The process of Deadpool coming to the big screen in this form was an encouraging one for comic book enthusiasts. Some test footage leaked and the hardcore fans went crazy for it - which gave Ryan Reynolds and director Tim Miller the ammo they needed to get their cinematic vision of the acerbic 'Merc with the Mouth' made.
Fans will not be disappointed. Deadpool is indubitably an exercise in boundary-pushing; pretty much every line spewed from the mouth of Reynolds is a quip or an insult and while the violence isn't just bloody and plentiful, it's often slowed down so you can revel in the carnage. In other words, yeah - this is a lot of fun.
We first meet Deadpool when he's on the way to seek revenge on the man who ruined his life, Francis (Ed Skrein - looking like Nicholas Hoult on steroids). We learn through niftily-placed flashbacks that 'Pool' is really former Special Forces Operative Wade Wilson. He was muscle for hire and always had a big mouth - then he met and fell in love with Vanessa (Morena Baccarin). With the perfect combination of lust and raillery, they live in blissful fornication until Wade is given the news that he has terminal cancer.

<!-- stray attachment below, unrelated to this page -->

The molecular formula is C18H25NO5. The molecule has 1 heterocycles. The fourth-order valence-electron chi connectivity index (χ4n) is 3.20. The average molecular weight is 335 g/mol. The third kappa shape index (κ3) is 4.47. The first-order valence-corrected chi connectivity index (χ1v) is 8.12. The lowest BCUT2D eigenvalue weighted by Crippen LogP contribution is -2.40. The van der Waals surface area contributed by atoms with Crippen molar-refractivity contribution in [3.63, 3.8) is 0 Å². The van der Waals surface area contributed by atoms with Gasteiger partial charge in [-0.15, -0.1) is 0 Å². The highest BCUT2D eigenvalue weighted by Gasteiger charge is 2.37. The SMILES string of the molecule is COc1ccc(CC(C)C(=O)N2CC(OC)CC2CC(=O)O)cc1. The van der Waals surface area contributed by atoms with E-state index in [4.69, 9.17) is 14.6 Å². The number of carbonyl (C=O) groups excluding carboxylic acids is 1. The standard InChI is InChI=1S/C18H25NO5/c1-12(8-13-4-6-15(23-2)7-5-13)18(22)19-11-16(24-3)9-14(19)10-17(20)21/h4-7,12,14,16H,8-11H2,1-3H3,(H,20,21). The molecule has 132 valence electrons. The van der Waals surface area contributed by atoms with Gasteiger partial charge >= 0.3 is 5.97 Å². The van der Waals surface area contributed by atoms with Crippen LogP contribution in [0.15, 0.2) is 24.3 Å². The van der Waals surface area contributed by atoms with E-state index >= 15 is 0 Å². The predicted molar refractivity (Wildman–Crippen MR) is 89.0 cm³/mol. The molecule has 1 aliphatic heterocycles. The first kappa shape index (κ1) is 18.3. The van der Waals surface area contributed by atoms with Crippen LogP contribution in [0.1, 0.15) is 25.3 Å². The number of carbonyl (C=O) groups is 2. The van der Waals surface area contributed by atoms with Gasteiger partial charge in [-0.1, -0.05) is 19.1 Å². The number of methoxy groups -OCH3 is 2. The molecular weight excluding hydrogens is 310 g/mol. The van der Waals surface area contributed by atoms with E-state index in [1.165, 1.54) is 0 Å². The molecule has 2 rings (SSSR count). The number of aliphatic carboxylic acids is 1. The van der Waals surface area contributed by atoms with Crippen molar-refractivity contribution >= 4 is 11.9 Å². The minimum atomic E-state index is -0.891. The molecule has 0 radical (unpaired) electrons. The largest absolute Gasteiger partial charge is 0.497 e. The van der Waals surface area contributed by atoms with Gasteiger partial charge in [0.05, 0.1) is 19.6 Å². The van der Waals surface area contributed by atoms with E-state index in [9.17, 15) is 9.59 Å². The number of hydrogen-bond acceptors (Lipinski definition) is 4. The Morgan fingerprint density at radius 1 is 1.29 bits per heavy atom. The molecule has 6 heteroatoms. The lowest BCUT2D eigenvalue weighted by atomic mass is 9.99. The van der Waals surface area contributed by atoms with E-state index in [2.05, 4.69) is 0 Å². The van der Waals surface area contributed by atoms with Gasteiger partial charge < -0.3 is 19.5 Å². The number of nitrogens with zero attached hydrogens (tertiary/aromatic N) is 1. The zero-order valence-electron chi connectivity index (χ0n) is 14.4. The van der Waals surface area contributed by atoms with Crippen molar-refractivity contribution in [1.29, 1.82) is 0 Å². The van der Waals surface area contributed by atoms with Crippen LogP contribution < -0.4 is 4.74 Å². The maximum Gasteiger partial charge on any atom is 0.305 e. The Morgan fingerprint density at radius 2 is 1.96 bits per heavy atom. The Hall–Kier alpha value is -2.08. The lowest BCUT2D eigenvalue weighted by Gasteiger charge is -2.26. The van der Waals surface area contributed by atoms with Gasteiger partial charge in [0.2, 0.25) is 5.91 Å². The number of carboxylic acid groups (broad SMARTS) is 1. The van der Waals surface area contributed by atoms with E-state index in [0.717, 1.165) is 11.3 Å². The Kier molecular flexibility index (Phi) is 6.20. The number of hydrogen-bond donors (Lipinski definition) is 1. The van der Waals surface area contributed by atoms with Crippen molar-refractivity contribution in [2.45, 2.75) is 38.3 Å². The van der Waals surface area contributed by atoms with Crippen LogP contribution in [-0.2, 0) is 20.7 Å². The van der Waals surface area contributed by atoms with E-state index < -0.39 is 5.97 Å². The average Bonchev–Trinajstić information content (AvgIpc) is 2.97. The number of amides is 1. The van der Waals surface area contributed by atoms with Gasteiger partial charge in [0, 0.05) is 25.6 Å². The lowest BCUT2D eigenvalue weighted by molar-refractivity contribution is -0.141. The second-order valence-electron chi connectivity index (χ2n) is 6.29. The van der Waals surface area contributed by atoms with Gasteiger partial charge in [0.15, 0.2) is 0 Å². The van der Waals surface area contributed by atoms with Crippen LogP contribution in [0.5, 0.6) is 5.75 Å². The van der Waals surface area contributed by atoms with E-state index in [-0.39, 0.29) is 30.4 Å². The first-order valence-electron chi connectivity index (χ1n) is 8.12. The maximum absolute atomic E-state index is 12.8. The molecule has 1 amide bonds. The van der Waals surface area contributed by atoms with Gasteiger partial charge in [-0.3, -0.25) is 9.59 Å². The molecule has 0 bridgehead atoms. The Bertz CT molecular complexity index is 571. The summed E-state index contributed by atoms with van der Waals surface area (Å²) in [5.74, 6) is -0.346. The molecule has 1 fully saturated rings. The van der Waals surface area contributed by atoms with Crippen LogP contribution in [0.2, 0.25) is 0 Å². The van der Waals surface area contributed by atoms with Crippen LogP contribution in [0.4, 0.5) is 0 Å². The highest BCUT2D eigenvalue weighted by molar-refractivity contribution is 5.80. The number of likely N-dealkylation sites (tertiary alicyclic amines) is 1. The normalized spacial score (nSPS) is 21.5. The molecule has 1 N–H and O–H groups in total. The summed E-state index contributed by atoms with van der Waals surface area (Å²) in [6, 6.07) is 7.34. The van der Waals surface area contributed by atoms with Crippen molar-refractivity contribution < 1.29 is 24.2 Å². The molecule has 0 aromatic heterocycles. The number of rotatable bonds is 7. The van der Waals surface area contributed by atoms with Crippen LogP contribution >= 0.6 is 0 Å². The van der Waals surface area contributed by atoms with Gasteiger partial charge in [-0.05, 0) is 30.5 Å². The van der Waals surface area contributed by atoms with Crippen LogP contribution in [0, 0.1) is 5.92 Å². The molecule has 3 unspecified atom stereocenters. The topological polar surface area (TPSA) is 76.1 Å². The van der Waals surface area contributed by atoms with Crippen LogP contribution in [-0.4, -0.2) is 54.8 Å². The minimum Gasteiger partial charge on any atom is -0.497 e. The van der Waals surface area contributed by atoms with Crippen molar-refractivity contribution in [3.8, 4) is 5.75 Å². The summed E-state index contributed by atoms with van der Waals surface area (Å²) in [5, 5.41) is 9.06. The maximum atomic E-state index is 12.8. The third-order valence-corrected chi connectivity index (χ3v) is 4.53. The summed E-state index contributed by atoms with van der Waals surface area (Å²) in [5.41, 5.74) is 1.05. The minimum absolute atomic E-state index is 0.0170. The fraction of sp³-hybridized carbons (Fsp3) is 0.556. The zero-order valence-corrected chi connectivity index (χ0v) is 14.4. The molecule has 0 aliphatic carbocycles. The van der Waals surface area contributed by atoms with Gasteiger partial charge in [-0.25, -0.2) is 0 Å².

Step in: a shady man in black, who tells him he can cure his disease - but at a cost. What comes out the other side of their bargain is Deadpool: a mutant with a propensity for both killing and constantly sounding off like a hyper comedian in the midst of a roast.
It goes without saying that this is not a film for everyone. Really, Deadpool is the anti-comic book film, tailored to those who felt that the likes of X-Men and The Avengers could have been edgier. He constantly breaks the fourth wall and talks to the audience, there are a barrage of winks and nods to other films and characters in the universe, and it's also totally game to rip the piss out of itself. For this reviewer this is only a good thing; for others, it may prove a little much at times.
This is the X-Men world filtered through Kick-Ass. It's a film that lives or dies by the ability of its leading man to deliver on the essence of this character, and Reynolds delivers in spades. He was born to play this role and it's tough to picture anyone else doing so, such is the levity of his work.